Long distance migration of fall armyworm in other regions has not yet been demonstrated. Whole genome variation comparisons suggest fall armyworm is a single breeding population across the entire hemisphere, consistent with frequent and general migration [6, 7], though there are indications of regional genetic heterogeneity in South America [8]. We have found using methods that are less sensitive to low frequencies of genetic introgressions that fall armyworm can be subdivided into two geographically separated groups [9]. One is the “TX-type” that include populations in that overwinter in Texas (and migrate to central North America), Mexico, Trinidad and Tobago, and South America. The other is the “FL-type” found in Florida, which migrate to the eastern United States, and is present in most of the islands surveyed in the Caribbean [3, 10, 11]. This pattern has been consistently observed for over 10 years and so represents the equilibrium distribution of fall armyworm in the Western Hemisphere.

The broad host range exhibited by fall armyworm is in part due to the presence of two subpopulations that differ in their host plant preferences [12, 13]. Historically designated as host strains their phylogenetic relationship remains unclear. They are morphologically indistinguishable except for evidence of wing size differences between strains in South America [14, 15], and there have been reports of strain differences in female pheromone constituents, mating behaviors, and physiology [1624]. However, fall armyworm exhibits substantial variability between geographical populations independent of strain differences that can make identifying strain diagnostic traits problematic [25].

The strains were originally identified by genetic marker differences between larval specimens collected from rice versus corn, which gave rise to the designation rice-strain (RS) and corn-strain (CS) [13]]. Subsequent studies showed a stronger preference of RS to pasture grasses and millet, with rice being more variable, while the CS group is preferentially found in corn, cotton, and sorghum [26, 27]. The correspondence between markers and host plant has been observed throughout the Western Hemisphere but is not absolute, with on average about 20% of larvae from corn expressing RS markers and sporadic observations of more substantial disagreements [2830]. Despite this variability, genetic markers remain the method of choice for strain identification.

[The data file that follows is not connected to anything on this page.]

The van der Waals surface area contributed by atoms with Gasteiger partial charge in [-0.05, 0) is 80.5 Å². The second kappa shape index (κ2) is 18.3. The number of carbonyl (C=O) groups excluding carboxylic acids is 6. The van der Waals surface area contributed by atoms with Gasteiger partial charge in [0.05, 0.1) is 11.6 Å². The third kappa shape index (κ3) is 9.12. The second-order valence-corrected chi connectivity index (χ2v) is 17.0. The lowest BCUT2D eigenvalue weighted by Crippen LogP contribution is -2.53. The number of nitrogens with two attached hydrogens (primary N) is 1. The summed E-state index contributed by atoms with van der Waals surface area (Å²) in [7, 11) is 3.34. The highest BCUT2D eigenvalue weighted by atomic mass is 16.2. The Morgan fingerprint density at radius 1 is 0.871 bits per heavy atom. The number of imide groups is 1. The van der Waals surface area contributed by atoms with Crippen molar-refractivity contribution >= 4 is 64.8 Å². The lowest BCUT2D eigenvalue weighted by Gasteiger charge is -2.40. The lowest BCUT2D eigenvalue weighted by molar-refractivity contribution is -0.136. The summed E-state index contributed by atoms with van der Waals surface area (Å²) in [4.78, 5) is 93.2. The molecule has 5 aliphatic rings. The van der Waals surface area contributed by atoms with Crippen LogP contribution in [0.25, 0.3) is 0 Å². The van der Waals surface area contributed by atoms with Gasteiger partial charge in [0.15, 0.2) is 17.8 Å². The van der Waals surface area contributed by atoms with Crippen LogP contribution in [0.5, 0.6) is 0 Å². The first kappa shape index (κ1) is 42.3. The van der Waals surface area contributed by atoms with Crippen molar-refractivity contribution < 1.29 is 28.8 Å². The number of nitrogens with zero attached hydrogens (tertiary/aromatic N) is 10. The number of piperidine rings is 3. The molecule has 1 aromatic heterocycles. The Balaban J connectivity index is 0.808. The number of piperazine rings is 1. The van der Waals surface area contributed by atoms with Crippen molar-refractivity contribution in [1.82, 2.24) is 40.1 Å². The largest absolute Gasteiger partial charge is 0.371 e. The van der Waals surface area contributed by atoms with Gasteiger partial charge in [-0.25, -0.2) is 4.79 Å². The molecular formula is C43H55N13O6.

Most useful for our studies have been genetic markers derived from portions of the mitochondrial Cytochrome Oxidase Subunit I (COI) and the sex-linked Triosephosphate isomerase (Tpi) genes [28, 31]. One segment of COI (COIA) includes a segment commonly used for DNA barcoding and which we typically use to confirm species identification [32]. A second segment, COIB, carries polymorphisms instrumental in distinguishing both strains and the FL-type/TX-type groupings [9, 33, 34]. The nuclear Tpi gene is also used as a marker of strain identity and may be more accurate than COIB [28]. Because of its location as a nuclear marker (as opposed to the mitochondrial COI), the Tpi marker can be used both in combination with COI and separately to explore the possibility of hybridization between strains [34, 35].

Fall armyworm recently invaded Africa, where it rapidly spread throughout the continent and has subsequently been found in India and southeastern Asia [3639]. The potential economic consequences are significant and there is much interest in using the Western Hemisphere information to better understand how fall armyworm is moving in the Eastern Hemisphere and its eventual distribution at equilibrium. Both will be largely determined by seasonal wind patterns, regional and local environmental conditions, and the availability of host plants, particularly corn. With respect to climate, the situation in Africa will likely reflect that of South America more than North America.

The northern portion of South America has not been studied using our suite of markers yet represents a potentially important region for understanding fall armyworm migration patterns. The two American continents are linked by two obvious pathways for natural migration between the continents for flying insects. One is the land connection comprised of Central America and the Isthmus of Panama, and the other is the chain of islands in the Caribbean Sea known as the Greater and Lesser Antilles. Our previous studies indicated that large population movements in the Caribbean were unlikely with little mixing observed between fall armyworms from the two continents, but we have no data from Central America or Panama.